When I first booted up Windows Vista Ultimate, I checked memory consumption and it was a tad over 1 GB. Really? I haven't even installed my virus stuff yet (avast!). Thankfully I got 3 GB of it.

What's the point of all this?

And here's a snapshot of the resources consumed:

Eight percent? Nice. Now I just have to figure out how to install Oracle (the Database) and all is right in the world.

Tuesday, May 26, 2009


After about 5 years of near constant activity I'm finally beginning to feel the effects.

In 2004 I started a business. I would work over 100 hours a week including my day job trying to get that thing going (which never happened). The birth of Kate in December of that year really changed my life. Pretty much every since Kate has been to keep our heads above water financially.

Early 2005 I took a different job. They (graciously) allowed me to work up to 60 hours at for time. That certainly help alleviate some of the financial pressure.

In the last quarter of 2006 I got a call from a recruiter saying I could make two and a half times that money in Tampa. I took it. Unfortunately the contract only ended up lasting about 5 weeks before I rolled into a permanent position. That was WellCare.

About 1 year ago to the day, I was fired from WellCare, ostensibly for blogging about their layoffs. Strangely, last week they announced another round of layoffs.

I then took a contract (temp to perm) position at RevolutionMoney. My hopes were very high as it was still in the start-up phase and they were looking to compete with the likes of Visa and MasterCard. Less than 2 months later though I was let go.

Five weeks after that I was brought back as a permanent employee. Only to be furloughed 3 months later and brought back 4 days later.

In April I resigned and took a position with a new company.


Where's the burnout?

I think all of this has led to a bit of burnout. I use to come home and after the kids went to bed starting work on some other side project. Now I just catch up on all the movies I've missed over the past 5 years. The desire to do new and different things is there, just not the will. I get on the computer and start doing other, more trivial stuff.

Lately I'm trying to get Oracle installed on Ubuntu. Mostly screwed that up and will probably have to reinstall everything. I know enough to be very dangerous.

At work I've lost a bit of my fight. I'm still passionate, I just don't have the desire to argue my point all the time. Yes, I know, choose your battles and all that. Most of the fights I've had though are fundamental, like constraints. Without a position of authority (Lead or Architect or DBA or something), I'm not sure I can get others to listen.

It's not like I'm socially inept. I know how to get along and work with others. I just don't know how (anymore) how to change their minds. I've tried proving my ideas out, but it mostly doesn't matter. I'm up against something larger here.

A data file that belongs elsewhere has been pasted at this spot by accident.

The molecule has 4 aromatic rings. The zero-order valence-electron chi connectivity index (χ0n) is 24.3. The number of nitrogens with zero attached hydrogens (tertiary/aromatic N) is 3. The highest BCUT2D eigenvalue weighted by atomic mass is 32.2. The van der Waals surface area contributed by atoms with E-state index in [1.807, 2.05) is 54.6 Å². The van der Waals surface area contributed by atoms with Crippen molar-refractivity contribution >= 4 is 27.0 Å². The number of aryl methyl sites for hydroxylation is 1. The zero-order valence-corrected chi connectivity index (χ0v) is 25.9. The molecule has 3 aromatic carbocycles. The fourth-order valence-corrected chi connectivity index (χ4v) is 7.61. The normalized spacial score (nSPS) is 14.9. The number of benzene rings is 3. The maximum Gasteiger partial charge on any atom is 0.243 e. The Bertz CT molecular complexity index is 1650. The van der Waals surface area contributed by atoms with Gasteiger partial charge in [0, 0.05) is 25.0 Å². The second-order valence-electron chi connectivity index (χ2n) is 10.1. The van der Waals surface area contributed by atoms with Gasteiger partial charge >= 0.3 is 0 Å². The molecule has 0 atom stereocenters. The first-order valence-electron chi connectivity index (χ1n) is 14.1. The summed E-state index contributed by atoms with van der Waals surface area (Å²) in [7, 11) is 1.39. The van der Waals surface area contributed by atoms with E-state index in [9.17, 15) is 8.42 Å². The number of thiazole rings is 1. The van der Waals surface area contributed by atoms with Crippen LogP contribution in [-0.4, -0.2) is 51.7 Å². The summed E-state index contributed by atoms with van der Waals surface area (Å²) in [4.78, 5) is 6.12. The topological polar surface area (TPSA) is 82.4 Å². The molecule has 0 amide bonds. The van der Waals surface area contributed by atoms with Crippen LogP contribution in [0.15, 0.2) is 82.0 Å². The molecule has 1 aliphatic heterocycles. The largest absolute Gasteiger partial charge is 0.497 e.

So, I'm a bit burned out. I have not posted a technical article here in more than a month. That's frustrating.

Have you had burnout similar to mine? How do you handle it? What do you do to get over it?

Tuesday, May 19, 2009

Why You Should Blog

At COLLABORATE 09, Dan Norris introduced me to Ian Abramson, the President of IOUG, author and Data Warehouse guy.

The topic of conversation was blogging (naturally, as I was there on a media/blogging pass). Ian had just recently taken up blogging and was struggling a bit to find a reason to continue blogging.

I then (beer induced) launched into the "whys" and "what fors" for him to blog. I even sent him an email (what? he can't fire me...) which I reprint here.
We talked about this briefly in the exhibit hall. You have a very unique perspective, you are President of the IOUG, 22,000 strong. You are also the Director of the Enterprise Data Group at Thoughcorp. Both positions, and your view of them, are unique. Think of all those people who are striving for success in their life. You are a success, whether you realize it or not. What you have accomplished is no small task. I believe there are many people out there who could benefit from your thoughts and views.

I shared the story of Tom Kyte with you but I'll rehash it here. I began reading AskTom in January of 2002, just before I was to start as my new job in an Oracle shop. At first I thought it was a joke, because my boss' name was Tom as well. After getting in trouble for reading at work (non-work related of course), I began to read AskTom for "pleasure," so I wouldn't get in trouble. That site was often (and still is) the first site I would go to seeking an answer. In 2005 after I had moved on from my first job, he began to blog. As I had read just about his entire site, it was a welcome retreat. His blog contained the occasional technical articles, but more importantly to me, he began to share his approach. Why do that this way? Why instrument your code? So on and so forth. I think I got far more out of his blog, from a big picture perspective, that I ever got from AskTom.